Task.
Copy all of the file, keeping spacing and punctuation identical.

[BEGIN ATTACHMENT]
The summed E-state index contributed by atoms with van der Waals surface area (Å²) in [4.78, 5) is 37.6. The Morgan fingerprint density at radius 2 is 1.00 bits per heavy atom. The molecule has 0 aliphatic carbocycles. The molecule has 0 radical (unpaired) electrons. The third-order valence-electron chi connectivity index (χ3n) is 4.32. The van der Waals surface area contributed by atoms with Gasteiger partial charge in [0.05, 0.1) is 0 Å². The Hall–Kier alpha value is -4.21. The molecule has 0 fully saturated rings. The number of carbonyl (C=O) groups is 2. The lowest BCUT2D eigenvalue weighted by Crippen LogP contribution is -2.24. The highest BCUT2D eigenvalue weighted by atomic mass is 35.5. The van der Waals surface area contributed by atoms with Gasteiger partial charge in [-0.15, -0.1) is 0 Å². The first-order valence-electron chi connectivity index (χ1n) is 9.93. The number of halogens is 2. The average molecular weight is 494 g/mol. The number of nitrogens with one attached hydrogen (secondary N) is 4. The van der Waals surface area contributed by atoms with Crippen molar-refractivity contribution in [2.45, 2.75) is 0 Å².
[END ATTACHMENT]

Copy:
The summed E-state index contributed by atoms with van der Waals surface area (Å²) in [4.78, 5) is 37.6. The Morgan fingerprint density at radius 2 is 1.00 bits per heavy atom. The molecule has 0 aliphatic carbocycles. The molecule has 0 radical (unpaired) electrons. The third-order valence-electron chi connectivity index (χ3n) is 4.32. The van der Waals surface area contributed by atoms with Gasteiger partial charge in [0.05, 0.1) is 0 Å². The Hall–Kier alpha value is -4.21. The molecule has 0 fully saturated rings. The number of carbonyl (C=O) groups is 2. The lowest BCUT2D eigenvalue weighted by Crippen LogP contribution is -2.24. The highest BCUT2D eigenvalue weighted by atomic mass is 35.5. The van der Waals surface area contributed by atoms with Gasteiger partial charge in [-0.15, -0.1) is 0 Å². The first-order valence-electron chi connectivity index (χ1n) is 9.93. The number of halogens is 2. The average molecular weight is 494 g/mol. The number of nitrogens with one attached hydrogen (secondary N) is 4. The van der Waals surface area contributed by atoms with Crippen molar-refractivity contribution in [2.45, 2.75) is 0 Å².